For as long as we can remember we get "play nice". Good advice, since we need to get along to get along; to be likeable and empathetic, as winning friends is how to influence people. But in the coming weeks we are given license to play not-so-nice. In fact we are encouraged to scare the living daylights out of our friends. Mostly children indulge, of course, but some adults never grow out of the habit. Clowns.
Do you see yourself in a full-on gore-fest or something more subtle; Texas Chain Saw Massacre or Twin Peaks? Do send the selfies.
When it comes to sales we all have different things that scare us: the follow-up call, small talk at networking, board room pitching or asking for the business. One of the scariest zones is challenging or disagreeing with a prospect. Doing this runs counter to our relationship building instincts, especially if we are naturally empathetic and keen to get along with people, or the relationship is embryonic, or we are at a sensitive stage of a sale and worried our behaviour might queer the pitch.
There is no doubt that relationship building is fundamental to persuasion. That likeability matters; always tip the bellboy is good advice. But being one of the good guys is far from everything and in a complex sale the strategic disagreement is essential. If you are nice by nature it can be easy to confuse empathy with sympathy and simply agree just for a quiet life.
Of course if you are going to do the strategic disagreement it has to be shown to be effective. In "The Challenger Sale" Dixon and Adamson found that Challengers closed by far the most deals in complex sales and Relationship Builders least. I could take issue with that assertion, especially early on in the process but it chimes with my own experience, as a sales Rainmaker and trainer, as you move towards the selling zone.
Dixon and Adamson talk about tailoring messages to the client and openly pursuing goals in a direct way, which is hardly revelatory: if you are unable to do that you are unlikely to have read this far. Phrases like “constructive tension” and “the teaching pitch” resonate much more clearly and imply something more than what might be called consultative selling. These are essentially models for Action Learning in an effective classroom session, when there is a constant two-way dialogue that raises energy levels and creates its own momentum. The challenge goes both ways, there is much open debate, bags of creative thought and people saying the unsayable with the most difficult places visited by all. No stone is left unturned and when you are in it just go with it for a while: there will always be time to close.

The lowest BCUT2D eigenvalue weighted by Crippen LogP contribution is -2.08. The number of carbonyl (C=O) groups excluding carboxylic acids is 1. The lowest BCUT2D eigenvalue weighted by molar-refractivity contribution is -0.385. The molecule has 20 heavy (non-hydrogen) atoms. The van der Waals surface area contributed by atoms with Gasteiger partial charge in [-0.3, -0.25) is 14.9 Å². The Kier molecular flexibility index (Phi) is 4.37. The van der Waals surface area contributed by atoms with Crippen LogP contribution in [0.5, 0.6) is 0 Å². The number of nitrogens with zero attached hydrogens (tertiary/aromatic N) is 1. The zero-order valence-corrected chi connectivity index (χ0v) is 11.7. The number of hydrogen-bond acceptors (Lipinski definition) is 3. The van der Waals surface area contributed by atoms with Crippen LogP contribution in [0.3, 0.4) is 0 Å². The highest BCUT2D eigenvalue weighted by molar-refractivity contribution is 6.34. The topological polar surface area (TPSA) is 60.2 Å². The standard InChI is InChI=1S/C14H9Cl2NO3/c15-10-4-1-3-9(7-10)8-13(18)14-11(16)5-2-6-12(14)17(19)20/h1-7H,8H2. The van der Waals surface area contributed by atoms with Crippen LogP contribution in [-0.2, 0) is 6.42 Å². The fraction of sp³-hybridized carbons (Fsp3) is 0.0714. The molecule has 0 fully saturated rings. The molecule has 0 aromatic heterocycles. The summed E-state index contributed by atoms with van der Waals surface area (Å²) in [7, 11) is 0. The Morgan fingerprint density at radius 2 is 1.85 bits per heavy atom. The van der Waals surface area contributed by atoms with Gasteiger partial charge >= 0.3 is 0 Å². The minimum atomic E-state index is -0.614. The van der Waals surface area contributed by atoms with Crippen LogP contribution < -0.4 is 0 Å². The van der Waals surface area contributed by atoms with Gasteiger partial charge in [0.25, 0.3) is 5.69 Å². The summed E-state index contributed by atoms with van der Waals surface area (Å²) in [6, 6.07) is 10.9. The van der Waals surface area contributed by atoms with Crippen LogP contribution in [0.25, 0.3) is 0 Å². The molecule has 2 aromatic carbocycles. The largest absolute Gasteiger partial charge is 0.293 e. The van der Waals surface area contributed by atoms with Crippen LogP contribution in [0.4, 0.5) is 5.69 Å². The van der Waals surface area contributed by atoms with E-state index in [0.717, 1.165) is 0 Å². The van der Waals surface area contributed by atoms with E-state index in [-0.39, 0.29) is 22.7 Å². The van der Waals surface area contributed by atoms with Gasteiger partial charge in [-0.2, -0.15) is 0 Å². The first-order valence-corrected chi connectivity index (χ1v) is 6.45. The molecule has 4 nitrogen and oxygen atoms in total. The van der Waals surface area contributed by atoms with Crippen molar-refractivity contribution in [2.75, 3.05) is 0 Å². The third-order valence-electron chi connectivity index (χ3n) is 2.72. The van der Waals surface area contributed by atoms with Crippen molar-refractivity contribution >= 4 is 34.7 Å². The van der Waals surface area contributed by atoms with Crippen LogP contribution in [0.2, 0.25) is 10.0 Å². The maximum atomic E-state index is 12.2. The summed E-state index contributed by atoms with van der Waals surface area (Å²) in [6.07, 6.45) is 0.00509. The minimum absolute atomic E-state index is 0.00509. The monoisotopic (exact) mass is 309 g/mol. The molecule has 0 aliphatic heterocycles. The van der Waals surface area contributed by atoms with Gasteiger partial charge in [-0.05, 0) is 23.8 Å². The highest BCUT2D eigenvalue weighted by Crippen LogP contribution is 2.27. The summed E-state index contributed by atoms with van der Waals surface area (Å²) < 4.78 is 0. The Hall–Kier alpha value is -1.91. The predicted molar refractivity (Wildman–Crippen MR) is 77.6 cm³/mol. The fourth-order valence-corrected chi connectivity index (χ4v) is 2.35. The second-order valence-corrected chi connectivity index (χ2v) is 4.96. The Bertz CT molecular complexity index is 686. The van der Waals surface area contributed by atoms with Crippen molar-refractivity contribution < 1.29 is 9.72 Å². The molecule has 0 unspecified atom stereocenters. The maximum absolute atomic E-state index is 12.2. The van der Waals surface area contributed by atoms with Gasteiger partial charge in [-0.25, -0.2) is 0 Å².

Now that is something worth aiming for, a vibrant discussion that ricochets and crackles and fronts up even when the going gets tough. It’s a scary move, though, if it is not your natural communication style. You should know that constructive tension can be a spontaneous outcome of debate but is more likely to be planned: in fact it is better planned. Envisioning beforehand where tensions may arise - or where you want them to arise - is a powerful way to anticipate what might come up and what approach you might take. Knowing what you think and how you feel about assertively dealing with constructive tension is important if it does not come easily (Just as taking the passive road needs nurturing if you are overly combative by nature.) Plan to ask the difficult questions in advance so that if it seems right, you are ready to say the unsayable or outright disagree. This is scarier to some than others.
After the tension comes the solution. In a world where we are told that listening and all that jazz is to be prized twice as highly as talking “the teaching pitch” is an essential, counter-intuitive tool. If you are an exceptionally empathetic Relationship Builder this pitch can seem too aggressive, when it’s likely simply to be assertive. But if you are the expert, if you know your stuff, if your way is the best way and you know it, why would you not go for it? If your teething toddler is about to stick his wet fingers into a live socket, you say something before the sparks fly.
You are never more alive than at that moment and it can pay dividends.
Remember that dark Halloween night when your fellow Guisers left you to crunch up the long driveway of the big old house on your own, footsteps loudly alerting every ghoul and goblin? Crooked trees with hideous human form creaked and groaned. Any minute you would be grabbed and gobbled into a hideous screaming underworld from which you would never escape.
Remember getting to the huge oak door and without pause summoning the courage to grab the black gargoyle knocker?
Remember the door suddenly opening.
And you do remember reciting your poem*** to a sweet old lady who gave you a tenner for your trouble and wondered why so few came to visit?
Sometimes you need to do the very thing that scares you.
***I eat my peas with honey; I’ve done it all my life.
It makes the peas taste funny; but it keeps them on the knife.
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about the author
Russell Wardrop is our Chief Executive. If you would like to know more about this subject, drop him an email and we will be in touch.